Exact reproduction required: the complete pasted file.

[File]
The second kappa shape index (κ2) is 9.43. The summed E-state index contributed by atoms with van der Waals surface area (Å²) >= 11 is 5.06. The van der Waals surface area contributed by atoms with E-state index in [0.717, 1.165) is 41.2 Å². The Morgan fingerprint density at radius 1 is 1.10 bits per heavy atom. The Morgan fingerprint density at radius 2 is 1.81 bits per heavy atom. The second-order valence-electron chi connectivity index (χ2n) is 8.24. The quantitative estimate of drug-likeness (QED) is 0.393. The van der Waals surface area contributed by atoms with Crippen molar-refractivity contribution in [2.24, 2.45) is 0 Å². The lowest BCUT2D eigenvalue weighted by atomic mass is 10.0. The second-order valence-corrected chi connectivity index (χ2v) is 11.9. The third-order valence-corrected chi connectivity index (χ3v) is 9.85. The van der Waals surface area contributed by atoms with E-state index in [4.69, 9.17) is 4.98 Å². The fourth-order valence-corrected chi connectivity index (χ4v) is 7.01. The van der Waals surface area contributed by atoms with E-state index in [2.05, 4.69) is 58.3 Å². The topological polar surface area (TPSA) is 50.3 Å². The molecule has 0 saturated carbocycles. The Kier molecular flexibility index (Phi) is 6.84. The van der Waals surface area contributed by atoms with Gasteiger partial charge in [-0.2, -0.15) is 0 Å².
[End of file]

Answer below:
The second kappa shape index (κ2) is 9.43. The summed E-state index contributed by atoms with van der Waals surface area (Å²) >= 11 is 5.06. The van der Waals surface area contributed by atoms with E-state index in [0.717, 1.165) is 41.2 Å². The Morgan fingerprint density at radius 1 is 1.10 bits per heavy atom. The Morgan fingerprint density at radius 2 is 1.81 bits per heavy atom. The second-order valence-electron chi connectivity index (χ2n) is 8.24. The quantitative estimate of drug-likeness (QED) is 0.393. The van der Waals surface area contributed by atoms with Crippen molar-refractivity contribution in [2.24, 2.45) is 0 Å². The lowest BCUT2D eigenvalue weighted by atomic mass is 10.0. The second-order valence-corrected chi connectivity index (χ2v) is 11.9. The third-order valence-corrected chi connectivity index (χ3v) is 9.85. The van der Waals surface area contributed by atoms with E-state index in [4.69, 9.17) is 4.98 Å². The fourth-order valence-corrected chi connectivity index (χ4v) is 7.01. The van der Waals surface area contributed by atoms with E-state index in [2.05, 4.69) is 58.3 Å². The topological polar surface area (TPSA) is 50.3 Å². The molecule has 0 saturated carbocycles. The Kier molecular flexibility index (Phi) is 6.84. The van der Waals surface area contributed by atoms with Gasteiger partial charge in [-0.2, -0.15) is 0 Å².